The Longest Olympic Marathon Took 54 Years To Finish
Here's a fact from the new One Cracked Fact newsletter. Want to read more like this, straight from your email inbox, without ads, and before anyone gets to read it on the site?
Japan's Olympics comes to a close today, so let's take a quick look back at the country's history with the Olympics, which goes back over a century. The first time they participated in the games was 1912, when Sweden hosted them. Japan sent just two athletes that year, Yahiko Mishima and Shizo Kanakuri. Getting them to Stockholm was no easy task.
Oh, we're not saying that qualifying was hard. Shizo Kanakuri, though just 20 years old, possibly held the world record at the time for doing the marathon ("possibly," because the marathon was extra short in 1912, so no one's sure if that should count). We're saying that it was hard to physically travel from Japan to Sweden.
With air travel not exactly an option, the Japanese athletes took 18 days to make the journey. First there was the ship to Russia, then more than a week of rail travel. Shizo needed five days just to unwind afterward, and he spent much of it taking care of Yahiko, who'd fallen ill. This is definitely not the recommended regimen for an athlete in the days right before the Olympics.
So when the time came for the marathon, Shizo wasn't quite running on all cylinders. He made it about three-quarters of the way through before collapsing in the heat. A family in a nearby house took him in, and he didn't wake up till the next morning.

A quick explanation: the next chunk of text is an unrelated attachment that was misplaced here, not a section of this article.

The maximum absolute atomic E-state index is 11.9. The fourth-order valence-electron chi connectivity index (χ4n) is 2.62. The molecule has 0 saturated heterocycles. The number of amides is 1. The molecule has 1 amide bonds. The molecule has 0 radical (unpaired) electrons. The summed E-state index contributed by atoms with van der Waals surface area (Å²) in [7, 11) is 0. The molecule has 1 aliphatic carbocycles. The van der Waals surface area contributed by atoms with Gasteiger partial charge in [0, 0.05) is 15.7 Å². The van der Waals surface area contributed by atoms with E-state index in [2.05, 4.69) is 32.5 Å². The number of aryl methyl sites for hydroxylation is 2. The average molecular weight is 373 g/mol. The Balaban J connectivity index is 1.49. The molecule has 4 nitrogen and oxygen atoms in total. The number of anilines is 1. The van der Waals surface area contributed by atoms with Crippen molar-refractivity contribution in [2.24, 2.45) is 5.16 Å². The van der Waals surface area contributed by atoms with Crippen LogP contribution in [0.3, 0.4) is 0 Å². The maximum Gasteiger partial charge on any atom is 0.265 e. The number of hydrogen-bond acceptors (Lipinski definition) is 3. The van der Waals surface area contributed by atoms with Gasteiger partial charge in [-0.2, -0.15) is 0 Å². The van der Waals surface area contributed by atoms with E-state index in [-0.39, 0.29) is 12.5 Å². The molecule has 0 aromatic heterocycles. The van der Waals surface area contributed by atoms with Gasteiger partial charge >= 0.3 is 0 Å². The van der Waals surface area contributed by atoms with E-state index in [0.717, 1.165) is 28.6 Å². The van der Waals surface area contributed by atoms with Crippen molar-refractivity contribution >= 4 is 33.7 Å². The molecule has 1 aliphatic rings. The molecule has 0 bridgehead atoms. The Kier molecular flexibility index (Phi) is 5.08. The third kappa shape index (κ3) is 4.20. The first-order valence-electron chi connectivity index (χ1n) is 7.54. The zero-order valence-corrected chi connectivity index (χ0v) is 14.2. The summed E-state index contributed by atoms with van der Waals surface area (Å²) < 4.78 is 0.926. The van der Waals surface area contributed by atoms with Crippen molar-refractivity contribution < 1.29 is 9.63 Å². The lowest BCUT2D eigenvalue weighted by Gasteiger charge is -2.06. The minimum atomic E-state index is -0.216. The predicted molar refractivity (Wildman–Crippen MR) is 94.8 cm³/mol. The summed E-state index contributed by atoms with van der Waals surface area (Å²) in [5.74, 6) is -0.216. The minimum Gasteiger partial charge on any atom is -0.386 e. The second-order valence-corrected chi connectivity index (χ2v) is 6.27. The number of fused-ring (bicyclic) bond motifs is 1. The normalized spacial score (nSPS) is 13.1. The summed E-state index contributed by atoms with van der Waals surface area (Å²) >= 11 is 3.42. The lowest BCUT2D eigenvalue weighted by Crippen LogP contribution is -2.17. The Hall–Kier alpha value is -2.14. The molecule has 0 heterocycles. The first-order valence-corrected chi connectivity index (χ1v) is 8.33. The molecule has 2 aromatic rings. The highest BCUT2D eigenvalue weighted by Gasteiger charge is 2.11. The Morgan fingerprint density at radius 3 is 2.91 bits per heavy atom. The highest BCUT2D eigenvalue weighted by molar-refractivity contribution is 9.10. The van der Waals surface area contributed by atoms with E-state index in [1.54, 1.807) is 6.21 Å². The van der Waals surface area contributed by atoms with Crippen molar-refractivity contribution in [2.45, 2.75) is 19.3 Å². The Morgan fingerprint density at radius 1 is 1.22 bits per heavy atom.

Shizo was so ashamed about screwing up his race that he didn't even check in with Olympic coordinators before slipping back to Japan. So, Sweden labeled him as "missing." He officially remained missing for decades. Sweden clearly didn't look too hard for him, since Shizo didn't keep a low profile in the years to come and even ran the marathon in the Olympics again in 1920 and 1924.
In 1967, the Swedish National Olympic Committee finally got around to tracking the man down. They invited Shizo Kanakuri, now aged 75, to come back to Stockholm to finish that marathon of his. He said yes.
After he ran through the ribbon at the end of the race, someone read out the time he'd taken to complete it. Altogether, it was 54 years, 8 months, 6 days, 5 hours, 32 minutes and 20.3 seconds.
For more stories of the Olympics, see also:
6 Ways the 1904 Olympics Were the Craziest Event Ever Held
6 Dark Secrets Of Being An Olympic Athlete Nobody Tells You
5 Things They Don't Want You to Know About the Olympics
Follow Ryan Menezes on Twitter for more stuff no one should see.
Top image: via Wiki Commons